TreatmentTreatment for toxoplasmosis consists of oral medication and supportive careHowever, treatment is seldom warranted in animalsClindamycin12.5 mg/kg POBID x 14-28 daysTreatment of choice for dogs and catsPyrimethamine and sulfadiazinePyrimethamine : 0.25 0.5 mg/kg PO BID x 14-28 daysSulfadiazine: 30 mg/kg PO BID x 14-28 daysWidely used for treatment of toxoplasmosisDrugs act synergisticallyBeneficial if given in the acute stage of the diseaseActive multiplication of the parasiteUsually will not eradicate infectionLittle effect on the bradyzoite stage

TreatmentOther drugs used less commonlyDiaminodiphenylsulfone (dapsone)1 mg/kg PO q8h x 10 daysDo not use in catsCan cause hemolytic anemia or neurotoxicityAtovaquone13.3 mg/kg PO q8h x 10-21 days with a fatty mealSpiramycin 12.5-23.4 mg/kg PO q24h x 5-10 days

Zoonotic riskT. gondiiis an important zoonotic agentAs much as 60% of the human population in some areas of the world have serum IgG titers toT. gondiiExposure most likely occurs after ingestion of T. gondiiUndercooked meatOocysts from cat fecesThese people are likely to be persistently infectedToxoplasmosis is a major concern for people with immune system dysfunctionUsually presents as meningoencephalitisResults from the emergence ofT. gondiifrom tissue cysts located in the brainToxoplasmosis is also a concern for pregnant womenTachyzoites can migrate transplacentally and cause birth defects in human fetuses

PreventionThe stages ofT. gondiiin meat are killed by contact with soap and waterWash hands thoroughly with soap and waterWash all surfaces in contact with meat (Ex. Cutting boards, sink tops, knives, etc.)T. gondiiorganisms in meat can also be killed by exposure to extreme cold or heat or by gamma irradiationHeat meat throughout to 67C (152.6F) or cool to 13C (8.6F)Avoid tasting meat while cooking or while seasoning Tissue cysts are killed by exposure to 0.5 kilorads of gamma irradiation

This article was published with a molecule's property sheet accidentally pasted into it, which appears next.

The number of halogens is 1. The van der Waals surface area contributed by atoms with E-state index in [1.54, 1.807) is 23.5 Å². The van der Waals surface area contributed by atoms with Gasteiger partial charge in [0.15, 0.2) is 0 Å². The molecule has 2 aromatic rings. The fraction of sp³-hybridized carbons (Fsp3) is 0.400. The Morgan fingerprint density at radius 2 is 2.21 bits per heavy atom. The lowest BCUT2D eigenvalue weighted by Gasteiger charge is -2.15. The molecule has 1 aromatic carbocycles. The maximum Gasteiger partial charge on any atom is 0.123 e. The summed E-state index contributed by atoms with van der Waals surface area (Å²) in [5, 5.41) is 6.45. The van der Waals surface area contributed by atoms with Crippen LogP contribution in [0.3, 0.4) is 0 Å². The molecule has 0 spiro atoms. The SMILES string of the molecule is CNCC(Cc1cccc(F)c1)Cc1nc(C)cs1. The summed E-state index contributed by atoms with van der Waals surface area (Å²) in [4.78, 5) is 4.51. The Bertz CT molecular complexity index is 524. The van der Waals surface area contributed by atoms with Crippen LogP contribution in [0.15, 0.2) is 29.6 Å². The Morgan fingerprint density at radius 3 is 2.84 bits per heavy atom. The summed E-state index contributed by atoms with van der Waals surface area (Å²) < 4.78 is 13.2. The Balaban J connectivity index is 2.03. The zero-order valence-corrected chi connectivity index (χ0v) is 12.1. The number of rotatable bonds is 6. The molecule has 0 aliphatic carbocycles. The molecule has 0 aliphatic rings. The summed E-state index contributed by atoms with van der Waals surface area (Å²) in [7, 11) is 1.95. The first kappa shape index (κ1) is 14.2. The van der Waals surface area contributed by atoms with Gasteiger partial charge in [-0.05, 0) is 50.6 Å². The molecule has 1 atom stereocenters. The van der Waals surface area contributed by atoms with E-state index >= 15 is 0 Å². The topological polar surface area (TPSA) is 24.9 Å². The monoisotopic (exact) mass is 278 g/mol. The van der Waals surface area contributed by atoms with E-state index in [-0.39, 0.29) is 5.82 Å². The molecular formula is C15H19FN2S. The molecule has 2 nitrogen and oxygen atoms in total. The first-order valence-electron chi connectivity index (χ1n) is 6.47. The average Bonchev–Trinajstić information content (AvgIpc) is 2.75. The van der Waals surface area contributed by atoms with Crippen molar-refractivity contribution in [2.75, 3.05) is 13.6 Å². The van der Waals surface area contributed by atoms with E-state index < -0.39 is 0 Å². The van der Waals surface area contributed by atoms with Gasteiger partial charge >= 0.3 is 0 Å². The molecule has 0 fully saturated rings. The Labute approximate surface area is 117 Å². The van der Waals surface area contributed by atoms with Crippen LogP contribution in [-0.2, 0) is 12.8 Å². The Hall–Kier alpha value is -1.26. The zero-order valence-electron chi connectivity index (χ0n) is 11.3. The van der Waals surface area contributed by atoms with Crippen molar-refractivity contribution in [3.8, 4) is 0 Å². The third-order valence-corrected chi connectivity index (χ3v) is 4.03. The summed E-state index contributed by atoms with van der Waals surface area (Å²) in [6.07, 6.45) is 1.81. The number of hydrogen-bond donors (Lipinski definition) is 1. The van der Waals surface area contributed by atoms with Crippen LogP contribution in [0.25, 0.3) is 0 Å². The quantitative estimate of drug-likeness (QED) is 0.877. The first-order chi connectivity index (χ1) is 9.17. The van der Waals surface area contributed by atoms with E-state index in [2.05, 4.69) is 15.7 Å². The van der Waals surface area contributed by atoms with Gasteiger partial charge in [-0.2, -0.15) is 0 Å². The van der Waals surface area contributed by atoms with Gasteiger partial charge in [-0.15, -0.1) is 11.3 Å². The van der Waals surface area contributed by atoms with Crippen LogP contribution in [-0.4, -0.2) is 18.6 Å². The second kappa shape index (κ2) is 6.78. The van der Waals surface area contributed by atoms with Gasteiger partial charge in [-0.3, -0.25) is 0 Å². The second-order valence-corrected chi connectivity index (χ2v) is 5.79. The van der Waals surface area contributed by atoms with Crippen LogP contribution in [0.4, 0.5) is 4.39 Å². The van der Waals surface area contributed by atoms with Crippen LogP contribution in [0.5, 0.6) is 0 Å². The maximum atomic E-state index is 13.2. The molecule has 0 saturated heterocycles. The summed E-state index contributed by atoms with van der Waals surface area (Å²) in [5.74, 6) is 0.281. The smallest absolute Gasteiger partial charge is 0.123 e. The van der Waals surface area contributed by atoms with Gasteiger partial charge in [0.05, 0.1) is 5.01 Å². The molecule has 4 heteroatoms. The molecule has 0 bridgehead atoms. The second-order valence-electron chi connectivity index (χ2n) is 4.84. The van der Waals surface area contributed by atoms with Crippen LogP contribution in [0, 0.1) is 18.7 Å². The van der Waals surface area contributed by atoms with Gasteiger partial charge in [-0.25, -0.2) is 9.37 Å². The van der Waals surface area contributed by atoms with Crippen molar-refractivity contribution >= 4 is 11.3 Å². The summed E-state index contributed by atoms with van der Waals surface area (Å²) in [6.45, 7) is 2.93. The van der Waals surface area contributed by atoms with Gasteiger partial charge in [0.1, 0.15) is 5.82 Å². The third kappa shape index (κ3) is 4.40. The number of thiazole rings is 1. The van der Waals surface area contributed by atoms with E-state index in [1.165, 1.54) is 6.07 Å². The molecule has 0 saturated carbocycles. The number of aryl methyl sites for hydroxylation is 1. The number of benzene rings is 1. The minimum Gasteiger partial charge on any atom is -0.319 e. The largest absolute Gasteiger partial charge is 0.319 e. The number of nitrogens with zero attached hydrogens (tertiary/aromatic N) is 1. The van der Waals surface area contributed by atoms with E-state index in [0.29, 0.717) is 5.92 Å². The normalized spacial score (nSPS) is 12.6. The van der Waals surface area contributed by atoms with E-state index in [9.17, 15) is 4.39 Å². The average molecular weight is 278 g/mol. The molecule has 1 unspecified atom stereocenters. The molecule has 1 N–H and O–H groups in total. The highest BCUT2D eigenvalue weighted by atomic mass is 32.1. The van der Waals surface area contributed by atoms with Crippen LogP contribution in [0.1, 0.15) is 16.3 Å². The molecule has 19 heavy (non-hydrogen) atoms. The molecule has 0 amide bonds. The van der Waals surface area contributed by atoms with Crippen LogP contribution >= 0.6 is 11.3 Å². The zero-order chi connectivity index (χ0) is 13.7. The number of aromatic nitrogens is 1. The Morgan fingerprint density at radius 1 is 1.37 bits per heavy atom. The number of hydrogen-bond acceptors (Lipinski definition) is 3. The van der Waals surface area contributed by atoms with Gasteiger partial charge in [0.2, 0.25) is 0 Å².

PreventionWear gloves and wash hands thoroughly after working with soil or cat litterThoroughly wash vegetables or other foods in contact with soilPregnant women should avoid contact with possible contaminantsCat litterSoilRaw meatPet cats should be fed only dry or canned cat foods or properly cooked foods A cat litter box should be emptied dailyPreferably not by a pregnant womanNo vaccine is available for toxoplasmosis in animals or humans

Summary and recommendationsZoonotic diseaseMild to severe clinical signs occur including deathDefinitive diagnosis requires advanced testingTreatment is not always necessaryDisease prevention is importantClean cat litterboxes every dayAlways properly handle meat and other contaminantsPregnant women, youth, and immunocompromised individuals are most at risk

AcknowledgementsJoao Felipe de Brito Galvao, MV, MS, DACVIMKathleen Van Lanen, DVM, DACVECCElizabeth Norberg, CVT, BSThe entire staff at VCA Arboretum View Animal Hospital

Any questions?

ReferencesCenters for Disease Control and Prevention. "Toxoplasmosis. Parasites - Toxoplasmosis (Toxoplasma Infection). Centers for Disease Control and Prevention, 10 Jan. 2013. Web. 08 Jan. 2016.Lunn, Katharine F., BVMS, MS, PhD, MRCVS, DACVIM. "Overview of Toxoplasmosis."Merck Veterinary Manual. Merck Sharp & Dohme Corp., Apr. 2015. Web. 22 Dec. 2015.Plumb, Donald C. Plumb's Veterinary Drug Handbook. 8th ed. Hoboken, NJ: Wiley-Blackwell, 2015. Print.Tilley, Lawrence P. Toxoplasmosis."Blackwell's Five-minute Veterinary Consult: Canine and Feline. Oxford: Wiley-Blackwell, 2011. 1242-43. Print.